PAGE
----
I recently had the privilege of traveling to a small town in Texas to work with a K-12 school. This tiny town of around 400 people is located 40 miles outside of Odessa, and the only thing separating it from the larger west Texas city is miles and miles of oil fields. The median income in the town is quite below the national average, but the oil revenue generated by the land surrounding it is shockingly in the millions.
Driving around the town, I found myself fighting back tears as I surveyed the living conditions of many of the students’ families I was about to meet. They didn’t have much. Some of them didn’t have lawnmowers, healthy meals to eat, or even hot water. There is no grocery store, no police force, and no “clean-up crew” in this town.
However, there was one bright spot in the town’s landscape: the brand new school building. It rose up out of nowhere as a shiny beacon of hope. The building itself was pretty, but the people inside were even more beautiful.
Finding Hope and Support
Teachers at this small town school had the overwhelming task of giving hope to a group of young people who, by looking at their surroundings, may not have much to hope for. Most of them never move out of the town. In fact, only one of last year’s high school seniors went to college.
Among the people I met at the K-12 school, there was one student who for me stood out from the rest – a smart and charming young boy who happened to be born with cerebral palsy. His parents were told he would never talk or walk, but now here he was in middle school, and was doing both.
After I spoke at the general assembly, I met with this bright student and he proceeded to tell me that a few games ago he had scored a touchdown for his middle school football team. Despite the use of a walker and the odds stacked against him, he was able to accomplish a demanding physical and mental task. He continued to share his moving experience and advised me that there were two words his parents told him he could never say: “I can’t."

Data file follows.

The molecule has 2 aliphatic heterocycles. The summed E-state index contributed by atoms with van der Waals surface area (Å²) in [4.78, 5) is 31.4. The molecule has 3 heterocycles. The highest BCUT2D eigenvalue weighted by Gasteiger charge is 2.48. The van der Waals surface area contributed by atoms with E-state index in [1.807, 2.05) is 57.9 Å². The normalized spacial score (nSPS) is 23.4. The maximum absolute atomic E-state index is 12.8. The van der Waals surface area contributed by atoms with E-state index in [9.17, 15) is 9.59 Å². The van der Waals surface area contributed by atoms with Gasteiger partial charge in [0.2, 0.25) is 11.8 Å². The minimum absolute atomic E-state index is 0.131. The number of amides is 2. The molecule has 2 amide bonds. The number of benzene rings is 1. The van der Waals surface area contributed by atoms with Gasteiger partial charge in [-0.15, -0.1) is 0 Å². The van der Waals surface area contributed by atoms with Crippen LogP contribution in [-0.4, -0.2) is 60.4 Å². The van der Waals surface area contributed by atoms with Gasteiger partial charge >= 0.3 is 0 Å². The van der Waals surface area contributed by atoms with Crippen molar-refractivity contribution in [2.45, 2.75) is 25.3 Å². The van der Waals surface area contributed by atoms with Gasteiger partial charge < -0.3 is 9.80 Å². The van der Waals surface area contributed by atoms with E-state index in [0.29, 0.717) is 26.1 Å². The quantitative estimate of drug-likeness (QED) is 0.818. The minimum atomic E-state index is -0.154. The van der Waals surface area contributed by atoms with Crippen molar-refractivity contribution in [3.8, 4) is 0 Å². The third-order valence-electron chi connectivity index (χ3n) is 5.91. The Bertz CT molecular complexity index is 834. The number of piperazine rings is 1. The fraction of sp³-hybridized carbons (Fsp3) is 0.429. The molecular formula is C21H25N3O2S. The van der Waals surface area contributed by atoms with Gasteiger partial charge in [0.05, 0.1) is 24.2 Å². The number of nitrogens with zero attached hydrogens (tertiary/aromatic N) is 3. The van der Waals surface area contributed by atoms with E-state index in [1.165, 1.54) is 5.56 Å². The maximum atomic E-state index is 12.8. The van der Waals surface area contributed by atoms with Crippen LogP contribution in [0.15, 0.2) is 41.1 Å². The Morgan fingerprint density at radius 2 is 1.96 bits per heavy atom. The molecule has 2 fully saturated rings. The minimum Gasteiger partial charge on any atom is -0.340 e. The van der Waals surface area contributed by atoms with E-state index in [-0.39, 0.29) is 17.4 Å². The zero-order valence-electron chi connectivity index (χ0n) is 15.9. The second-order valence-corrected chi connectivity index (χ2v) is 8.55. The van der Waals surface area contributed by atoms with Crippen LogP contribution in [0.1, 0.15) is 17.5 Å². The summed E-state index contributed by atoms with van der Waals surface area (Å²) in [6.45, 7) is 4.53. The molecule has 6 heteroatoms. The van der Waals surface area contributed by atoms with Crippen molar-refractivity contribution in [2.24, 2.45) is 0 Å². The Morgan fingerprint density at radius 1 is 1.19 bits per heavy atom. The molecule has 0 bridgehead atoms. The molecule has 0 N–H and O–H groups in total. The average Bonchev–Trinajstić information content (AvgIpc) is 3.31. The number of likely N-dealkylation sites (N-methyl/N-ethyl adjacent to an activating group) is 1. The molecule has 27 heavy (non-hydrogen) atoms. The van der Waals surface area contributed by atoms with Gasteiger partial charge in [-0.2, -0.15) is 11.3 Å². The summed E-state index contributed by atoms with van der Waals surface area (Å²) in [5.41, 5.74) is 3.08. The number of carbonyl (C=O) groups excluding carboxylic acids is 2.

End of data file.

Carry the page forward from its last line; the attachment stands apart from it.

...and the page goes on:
You Can Achieve, We Can Achieve
I thanked the student for his story and later watched the video of him scoring that touchdown. In the video, there he was on the football field with his walker, heading toward the end zone. He mentally crushed the words “I can’t” just as his parents taught him, left his support behind, and started walking on his own with the football in his arms. His teammates started walking alongside him in solidarity – and their opponents on the field started clapping and cheering him on too. Then, touchdown!
I was impressed that in a town full of supposed “can’t” that there was a “can.” This young student’s accomplishments were tremendous – both on and off the football field. What was equally incredible was the reaction of his teammates and the opposing team – unity and support.
This is a lesson we can all learn. There is not just a “you can do it,” but “we can” together. We can rise to the occasion when we decide that we will. We can achieve despite our surroundings or other things weighing us down. We can decide to rise above them, together. We can.
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Brittany Wagner is the Chief Motivational Officer at American InterContinental University as well as a nationally-respected athletic academic counselor, life coach and motivational speaker. She garnered world-wide fame in 2016 as a television star on the hit Netflix documentary series “Last Chance U.” Prior to filming the documentary, Brittany spent over 15 years working with college athletes at various levels.